One particular comment, at the bottom of an article on the popular Gawker.com, caught my attention. It read “That’s not poetry.” Several others took this stance, with the proclamations that ‘ranting with meaning’ (Gawker) had no connection to poetry, or that since they couldn’t find the words written down anywhere they didn’t deem it poetry ̶ all stances that damage not only the beauty that is discovering new work but also the name of poetry at all. That someone genuinely suggested that Hilborn’s work wasn’t poetry because it didn’t rhyme makes my brain hurt a little.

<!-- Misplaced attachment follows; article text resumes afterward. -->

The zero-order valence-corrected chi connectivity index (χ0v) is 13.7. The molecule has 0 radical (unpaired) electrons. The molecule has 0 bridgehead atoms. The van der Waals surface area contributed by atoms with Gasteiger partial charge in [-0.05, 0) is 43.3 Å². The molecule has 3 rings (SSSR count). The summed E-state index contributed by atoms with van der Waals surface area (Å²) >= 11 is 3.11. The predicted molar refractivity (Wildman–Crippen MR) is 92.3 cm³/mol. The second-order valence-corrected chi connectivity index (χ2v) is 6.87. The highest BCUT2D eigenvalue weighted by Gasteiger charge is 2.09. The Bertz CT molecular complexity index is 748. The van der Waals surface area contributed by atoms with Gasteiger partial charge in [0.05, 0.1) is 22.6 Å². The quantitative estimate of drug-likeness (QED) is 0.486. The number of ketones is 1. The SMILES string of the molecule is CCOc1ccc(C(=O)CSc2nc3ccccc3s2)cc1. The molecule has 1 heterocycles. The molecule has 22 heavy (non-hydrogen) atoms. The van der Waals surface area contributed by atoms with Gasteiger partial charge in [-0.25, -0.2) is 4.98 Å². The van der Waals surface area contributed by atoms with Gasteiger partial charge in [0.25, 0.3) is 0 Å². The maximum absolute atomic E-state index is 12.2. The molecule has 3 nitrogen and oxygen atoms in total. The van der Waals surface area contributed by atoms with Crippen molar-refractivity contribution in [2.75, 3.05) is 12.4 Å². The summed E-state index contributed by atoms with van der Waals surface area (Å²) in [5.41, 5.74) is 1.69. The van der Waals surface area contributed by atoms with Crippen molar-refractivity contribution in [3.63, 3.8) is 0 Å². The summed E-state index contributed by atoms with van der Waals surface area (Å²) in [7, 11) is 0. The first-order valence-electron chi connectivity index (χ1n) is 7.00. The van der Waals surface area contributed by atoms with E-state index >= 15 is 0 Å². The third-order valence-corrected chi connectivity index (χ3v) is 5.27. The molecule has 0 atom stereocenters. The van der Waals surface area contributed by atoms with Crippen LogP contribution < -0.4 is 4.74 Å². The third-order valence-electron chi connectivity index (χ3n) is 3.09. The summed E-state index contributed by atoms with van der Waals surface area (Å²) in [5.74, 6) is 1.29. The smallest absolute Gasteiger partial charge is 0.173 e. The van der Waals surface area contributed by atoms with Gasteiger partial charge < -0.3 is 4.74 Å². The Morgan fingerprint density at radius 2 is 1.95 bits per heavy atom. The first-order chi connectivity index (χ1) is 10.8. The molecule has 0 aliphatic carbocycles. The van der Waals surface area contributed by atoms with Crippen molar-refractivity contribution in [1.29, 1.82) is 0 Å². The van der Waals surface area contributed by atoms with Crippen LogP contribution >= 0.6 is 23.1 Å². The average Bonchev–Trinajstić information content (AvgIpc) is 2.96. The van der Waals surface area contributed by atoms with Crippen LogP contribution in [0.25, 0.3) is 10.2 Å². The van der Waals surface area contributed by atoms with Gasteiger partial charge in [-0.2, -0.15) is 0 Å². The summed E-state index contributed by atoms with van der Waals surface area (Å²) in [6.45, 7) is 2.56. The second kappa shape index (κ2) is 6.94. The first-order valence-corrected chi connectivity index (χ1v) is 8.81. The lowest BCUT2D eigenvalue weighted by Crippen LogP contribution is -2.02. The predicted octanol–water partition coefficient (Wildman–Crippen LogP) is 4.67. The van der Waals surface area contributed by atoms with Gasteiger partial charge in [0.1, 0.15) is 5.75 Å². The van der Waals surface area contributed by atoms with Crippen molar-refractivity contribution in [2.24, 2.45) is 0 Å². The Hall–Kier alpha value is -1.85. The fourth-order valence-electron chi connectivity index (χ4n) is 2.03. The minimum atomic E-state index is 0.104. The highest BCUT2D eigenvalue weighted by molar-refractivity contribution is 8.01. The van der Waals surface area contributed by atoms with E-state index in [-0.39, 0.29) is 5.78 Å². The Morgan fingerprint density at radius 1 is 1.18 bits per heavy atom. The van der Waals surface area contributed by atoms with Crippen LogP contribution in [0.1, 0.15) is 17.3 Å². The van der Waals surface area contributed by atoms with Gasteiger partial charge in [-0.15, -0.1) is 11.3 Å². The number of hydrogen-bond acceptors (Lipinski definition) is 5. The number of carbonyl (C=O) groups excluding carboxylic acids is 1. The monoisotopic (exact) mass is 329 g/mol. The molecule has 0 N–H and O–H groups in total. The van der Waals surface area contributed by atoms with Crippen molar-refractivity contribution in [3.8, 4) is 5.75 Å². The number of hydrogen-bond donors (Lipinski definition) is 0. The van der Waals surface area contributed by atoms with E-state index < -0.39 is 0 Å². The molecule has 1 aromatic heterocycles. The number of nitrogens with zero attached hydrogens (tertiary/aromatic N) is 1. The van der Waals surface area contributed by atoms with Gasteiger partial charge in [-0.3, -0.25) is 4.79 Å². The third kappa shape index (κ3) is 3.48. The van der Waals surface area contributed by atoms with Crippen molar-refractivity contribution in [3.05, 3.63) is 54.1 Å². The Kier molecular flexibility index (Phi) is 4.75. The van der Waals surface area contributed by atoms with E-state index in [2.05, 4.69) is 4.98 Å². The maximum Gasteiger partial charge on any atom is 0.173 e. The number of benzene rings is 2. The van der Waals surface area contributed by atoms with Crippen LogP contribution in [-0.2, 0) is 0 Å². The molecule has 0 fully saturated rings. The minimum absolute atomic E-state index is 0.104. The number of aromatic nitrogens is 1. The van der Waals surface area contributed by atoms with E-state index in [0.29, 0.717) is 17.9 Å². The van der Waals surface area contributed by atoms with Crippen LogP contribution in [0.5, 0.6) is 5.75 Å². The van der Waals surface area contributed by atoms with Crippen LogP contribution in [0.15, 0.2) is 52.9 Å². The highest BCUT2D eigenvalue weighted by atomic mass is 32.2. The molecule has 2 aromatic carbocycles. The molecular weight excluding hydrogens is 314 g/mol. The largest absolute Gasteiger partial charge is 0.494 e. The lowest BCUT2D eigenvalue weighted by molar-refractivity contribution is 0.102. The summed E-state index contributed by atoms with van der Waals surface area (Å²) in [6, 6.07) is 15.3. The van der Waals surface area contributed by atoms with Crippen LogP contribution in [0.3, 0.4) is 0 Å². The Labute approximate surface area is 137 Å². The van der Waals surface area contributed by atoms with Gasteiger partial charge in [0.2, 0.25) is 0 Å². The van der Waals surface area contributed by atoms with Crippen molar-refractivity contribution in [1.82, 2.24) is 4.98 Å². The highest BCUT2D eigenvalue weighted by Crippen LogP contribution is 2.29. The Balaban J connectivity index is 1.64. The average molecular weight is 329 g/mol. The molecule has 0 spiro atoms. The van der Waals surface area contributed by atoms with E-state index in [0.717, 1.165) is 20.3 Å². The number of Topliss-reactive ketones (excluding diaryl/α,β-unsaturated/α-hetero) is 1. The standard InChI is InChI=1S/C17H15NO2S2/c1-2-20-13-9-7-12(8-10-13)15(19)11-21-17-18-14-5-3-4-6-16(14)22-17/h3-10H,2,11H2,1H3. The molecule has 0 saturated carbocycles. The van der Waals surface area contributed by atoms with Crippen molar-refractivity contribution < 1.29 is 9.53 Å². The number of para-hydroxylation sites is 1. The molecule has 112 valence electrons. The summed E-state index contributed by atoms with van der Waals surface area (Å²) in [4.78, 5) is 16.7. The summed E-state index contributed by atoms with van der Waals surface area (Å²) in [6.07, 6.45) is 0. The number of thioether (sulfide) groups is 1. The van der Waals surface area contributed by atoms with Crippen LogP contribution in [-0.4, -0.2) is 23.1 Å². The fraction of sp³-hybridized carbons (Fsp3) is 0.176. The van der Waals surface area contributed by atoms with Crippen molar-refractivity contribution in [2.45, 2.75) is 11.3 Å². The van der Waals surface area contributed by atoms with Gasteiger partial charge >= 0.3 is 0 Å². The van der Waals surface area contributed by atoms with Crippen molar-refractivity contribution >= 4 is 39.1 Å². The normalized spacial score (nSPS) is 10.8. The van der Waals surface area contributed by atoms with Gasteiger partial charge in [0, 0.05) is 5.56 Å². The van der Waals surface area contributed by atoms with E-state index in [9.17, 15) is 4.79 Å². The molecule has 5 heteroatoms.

In order to perhaps pick apart the preconceptions these comments brought to the table, I direct you to Vsauce’s brilliant YouTube video on what the shortest poem might be (recommended to me by a good friend). If I am permitted to steal a little from the video, the definition of poetry Michael uses is “a form of literary art which uses aesthetic and rhythmic qualities […] to evoke meanings in addition to […] the prosaic ostensible meaning.’ These ‘rhythmic qualities’ are many and far-reaching, from repetitions to stresses and emphases and on and on and on… And these we see in Hilborn’s poem. ‘OCD’ pushes and pulls with Hilborn’s tics to create a beautiful struggle which only serves to deepen the poem’s significance not only to him but to other sufferers, and others who can quite simply sympathise with his difficult position. The meanings that his obsessive repetitions, and his very visual struggle with them, convey reach far beyond the ‘prosaic ostensible meaning’ afforded by the words alone. Granted, this poem is not multi-layered deconstruction of a idea or a system, and it maybe doesn’t belong in the same collection as the poets we might call ‘traditional’, ‘canonical’, but this doesn’t make it ‘not a poem’ – objectively, by definition, it IS one – and it isn’t a bad thing, or a slight on the poem at all. It doesn’t belong because it doesn’t belong, because we don’t put the kettle in the fridge, because we don’t plant clingfilm in the garden. It is a poem to be spoken and felt, reacted to with every spat word and heart-rending stamp of the foot; that this is the state in which the poem is at its most potent does not take anything from it, let alone its status as a poem. Only wilful ignorance could ever motivate someone to actively decry Hilborn’s work, or any of its ilk.